Place LINK Header

Place the 2-pin, LINK header with the longer leads facing up. Then place the 2-pin shunt over the pins and solder. You may need to use a piece of tape to hold the header in place for soldering.

Place Large Caps

Place the larger, electrolytic capacitors.

Polarity: Place the longer leads into the "+" hole. All of the capacitors should face the same direction.

Jacks and Switches

Install Switch Caps

Press the caps onto the switches until they snap in completely.

Place Switches

Places the switches and use a small screwdriver to bend a couple of the leads against the bottom of the PCB. Solder and trim.

Place Jacks

Place the XLR jacks. Most will snap in place, but you may need to use some tape to hold the 5-pin jacks in place.

Transistors

Place Transistors

Place the transistors Q1 and Q2. It's very important that these are placed in the correct position and orientation!

Polarity: Place the transistors so that the "TIP2955"/"TIP3055" text is facing the "2955"/"3055" text on the PCB.

Install Heatsinks

Place the heatsinks in the PCB and fasten them to the transitors.

Place Standoff

Place the long screw through the bottom of the PCB, then thread the two standoffs onto it from the top.

Card Edge Connectors

Place Right-Angle Headers

Place the right-angle headers through the bottom of the PCB so that the longer pins are pointing out towards where the front panel will be, then solder.

Install L-Brackets

It may be hard to see, but one end of the L-brackets is longer than the other. Fasten the longer end to the PCB via the short, silver screws.

Place Card Edge Connector

Fasten the card edge connector to the card edge PCB with some tape, then solder and trim the leads.

Attach Card Edge Board to Motherboard

Use the longer, black screws to fasten the card edge PCB to the motherboard. Then solder and trim the longer leads of the right-angle headers.

Tip: When the switches are in the out position, you can rest the whole assembly on the jacks and switches.

Chassis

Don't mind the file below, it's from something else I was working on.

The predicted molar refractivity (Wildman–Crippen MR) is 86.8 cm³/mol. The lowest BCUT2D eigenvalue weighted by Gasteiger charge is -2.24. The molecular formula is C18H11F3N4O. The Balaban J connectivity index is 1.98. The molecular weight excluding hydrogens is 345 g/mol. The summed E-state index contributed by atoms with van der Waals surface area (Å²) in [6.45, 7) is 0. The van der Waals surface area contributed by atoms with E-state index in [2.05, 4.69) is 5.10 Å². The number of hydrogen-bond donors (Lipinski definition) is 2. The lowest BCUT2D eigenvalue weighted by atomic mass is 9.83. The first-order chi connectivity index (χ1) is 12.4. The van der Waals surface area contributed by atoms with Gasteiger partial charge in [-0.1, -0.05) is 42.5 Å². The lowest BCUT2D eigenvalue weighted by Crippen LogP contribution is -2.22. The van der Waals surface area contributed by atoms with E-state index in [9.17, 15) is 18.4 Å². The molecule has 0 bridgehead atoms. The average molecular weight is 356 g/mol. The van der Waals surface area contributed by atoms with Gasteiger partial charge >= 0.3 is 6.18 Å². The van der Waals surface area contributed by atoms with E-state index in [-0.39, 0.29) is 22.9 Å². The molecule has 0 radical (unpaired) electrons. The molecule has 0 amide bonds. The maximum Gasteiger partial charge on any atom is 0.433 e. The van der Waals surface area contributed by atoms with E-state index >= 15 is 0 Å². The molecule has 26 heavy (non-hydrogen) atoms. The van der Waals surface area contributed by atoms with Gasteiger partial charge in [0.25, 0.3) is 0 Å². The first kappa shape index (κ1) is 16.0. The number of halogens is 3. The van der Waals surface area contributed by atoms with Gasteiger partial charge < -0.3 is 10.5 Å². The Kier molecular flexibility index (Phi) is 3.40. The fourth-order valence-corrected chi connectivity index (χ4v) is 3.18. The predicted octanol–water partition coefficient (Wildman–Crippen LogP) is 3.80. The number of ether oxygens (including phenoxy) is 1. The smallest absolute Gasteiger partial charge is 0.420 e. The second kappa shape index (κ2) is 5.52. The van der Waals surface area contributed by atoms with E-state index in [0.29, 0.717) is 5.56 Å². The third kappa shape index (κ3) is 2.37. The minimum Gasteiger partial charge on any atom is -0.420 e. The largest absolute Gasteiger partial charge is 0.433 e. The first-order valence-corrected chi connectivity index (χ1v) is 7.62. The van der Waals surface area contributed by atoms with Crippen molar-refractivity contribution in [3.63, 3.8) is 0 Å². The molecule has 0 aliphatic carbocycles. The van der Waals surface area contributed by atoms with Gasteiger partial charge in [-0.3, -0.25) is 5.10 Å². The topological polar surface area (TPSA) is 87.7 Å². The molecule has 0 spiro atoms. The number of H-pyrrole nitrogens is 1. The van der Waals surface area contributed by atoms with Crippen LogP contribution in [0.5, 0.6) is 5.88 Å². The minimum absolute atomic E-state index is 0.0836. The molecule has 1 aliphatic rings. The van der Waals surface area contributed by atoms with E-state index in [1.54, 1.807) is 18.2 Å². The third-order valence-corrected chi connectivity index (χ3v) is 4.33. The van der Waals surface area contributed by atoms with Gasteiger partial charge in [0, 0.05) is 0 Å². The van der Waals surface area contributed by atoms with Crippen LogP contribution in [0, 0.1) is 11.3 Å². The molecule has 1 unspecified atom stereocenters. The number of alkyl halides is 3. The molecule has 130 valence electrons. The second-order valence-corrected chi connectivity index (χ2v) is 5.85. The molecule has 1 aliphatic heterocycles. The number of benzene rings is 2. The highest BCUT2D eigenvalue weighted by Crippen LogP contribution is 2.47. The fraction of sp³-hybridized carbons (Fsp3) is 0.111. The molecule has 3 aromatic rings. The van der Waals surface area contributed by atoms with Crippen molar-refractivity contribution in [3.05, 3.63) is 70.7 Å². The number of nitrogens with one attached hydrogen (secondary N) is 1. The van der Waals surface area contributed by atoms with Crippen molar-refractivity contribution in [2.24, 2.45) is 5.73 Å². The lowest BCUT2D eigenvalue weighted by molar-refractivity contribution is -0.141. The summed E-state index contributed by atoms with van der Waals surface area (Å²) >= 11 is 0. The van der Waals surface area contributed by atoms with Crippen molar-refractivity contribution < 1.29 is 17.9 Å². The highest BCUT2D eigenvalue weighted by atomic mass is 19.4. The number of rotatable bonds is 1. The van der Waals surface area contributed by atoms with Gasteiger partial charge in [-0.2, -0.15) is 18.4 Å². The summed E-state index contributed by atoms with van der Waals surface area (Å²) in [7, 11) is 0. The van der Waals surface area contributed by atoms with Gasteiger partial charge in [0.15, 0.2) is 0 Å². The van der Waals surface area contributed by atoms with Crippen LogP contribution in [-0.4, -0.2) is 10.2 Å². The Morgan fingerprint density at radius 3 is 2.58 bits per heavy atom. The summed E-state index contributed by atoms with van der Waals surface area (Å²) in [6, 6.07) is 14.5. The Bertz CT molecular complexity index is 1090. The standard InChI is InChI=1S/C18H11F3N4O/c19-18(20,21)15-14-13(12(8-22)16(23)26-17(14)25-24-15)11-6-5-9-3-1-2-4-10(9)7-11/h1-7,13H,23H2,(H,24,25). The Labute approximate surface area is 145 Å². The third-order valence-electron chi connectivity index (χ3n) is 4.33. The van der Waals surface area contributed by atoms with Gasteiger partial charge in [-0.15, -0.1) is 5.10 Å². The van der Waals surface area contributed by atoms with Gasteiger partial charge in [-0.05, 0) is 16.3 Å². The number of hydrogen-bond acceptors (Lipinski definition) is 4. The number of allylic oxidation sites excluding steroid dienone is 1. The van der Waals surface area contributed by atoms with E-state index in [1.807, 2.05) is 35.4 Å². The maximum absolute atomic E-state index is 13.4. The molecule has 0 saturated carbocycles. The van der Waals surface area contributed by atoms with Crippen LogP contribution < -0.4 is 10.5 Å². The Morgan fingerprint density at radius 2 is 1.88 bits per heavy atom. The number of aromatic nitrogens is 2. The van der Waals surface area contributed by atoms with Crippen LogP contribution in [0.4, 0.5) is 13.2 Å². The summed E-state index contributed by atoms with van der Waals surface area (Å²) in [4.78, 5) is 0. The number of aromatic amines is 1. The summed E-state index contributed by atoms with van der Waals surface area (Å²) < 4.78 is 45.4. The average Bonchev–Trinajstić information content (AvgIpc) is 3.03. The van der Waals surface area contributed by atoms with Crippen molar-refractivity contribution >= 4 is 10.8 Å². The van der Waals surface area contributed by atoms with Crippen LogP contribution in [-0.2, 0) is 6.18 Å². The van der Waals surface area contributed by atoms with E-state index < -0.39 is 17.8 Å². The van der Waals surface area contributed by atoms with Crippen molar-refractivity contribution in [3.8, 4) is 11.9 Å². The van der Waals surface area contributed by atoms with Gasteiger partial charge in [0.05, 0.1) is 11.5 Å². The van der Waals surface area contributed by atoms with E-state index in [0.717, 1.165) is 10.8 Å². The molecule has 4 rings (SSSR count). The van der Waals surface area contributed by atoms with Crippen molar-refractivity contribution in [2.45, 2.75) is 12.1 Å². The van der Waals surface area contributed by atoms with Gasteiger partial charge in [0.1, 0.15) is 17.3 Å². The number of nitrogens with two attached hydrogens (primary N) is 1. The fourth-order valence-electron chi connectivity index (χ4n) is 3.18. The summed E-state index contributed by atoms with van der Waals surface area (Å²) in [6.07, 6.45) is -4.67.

Attach Rear Panel

Screw the rear panel to the XLR jacks. Place the lock washers on the lower screw hole of each jack.

Attach Side Panels

Screw the side panels to the rear panel using the shorter, pan head screws.

Insert Top and Bottom Panels

Slide the top and bottom panels into the channels in the side panel. Orient them so that the vents are near the rear panel.

Attach Front Panel

Screw in the front panel using the remaining flat head screws.

Chassis Complete

Nice job! Please perform the checks in step 8.8 below, then you can start plugging stuff in and using your 500-series modules! If you purchased the extender cable, see the steps below for assembly.

If you had any troubles with your build, feel free to drop us a line on our Support Page.

Extender Cable

Disassemble XLR Plugs

Unscrew the XLR plugs and separate the parts. Make sure to keep the parts for the male and female plugs separate.

Place Plug Bottoms of Cable

Place the bottom parts of both plugs over the cable. This is very important—if you solder the plugs before placing these on the cable you'll have to desolder and start over!

Cut Insulation

Use wire cutters to cut the gray insulation around the cable. Make sure not to cut any of the wires in the cable.

Remove Insulation

Remove about 1" (25mm) of insulation from each end of the cable.

Remove Insulation from Wires

Use wire strippers to remove about 1/4" (6mm) of insulation from each wire.

Tin Wires

Tin each wire by heating it and then adding a bit of solder. Tin the whole length of the silver wire with no insulation.

Assemble Plugs

 

Final Checks

Before you wrap up, check the following things:

  • Capacitor orientation: Is the stripe on the cap on the opposite side from the "+" marking on the PCB?
  • Transistor orientation: Does the shape of the transistor match the outline on the PCB?
  • Diode orientation: Do the stripes on the diode match those on the PCB?
  • Resistors: Do all of the resistor positions correspond the chart and/or sorting sheet?
  • Soldering: Is every solder joint shiny and clean? If one is cloudy or misshapen, try reheating it for 8 seconds and adding a tiny bit more solder.
  • Trimming: Are all of the excess leads trimmed down as close to the joint as possible?

All good? Congrats on finishing your build! Have a question or problem? Drop us a line.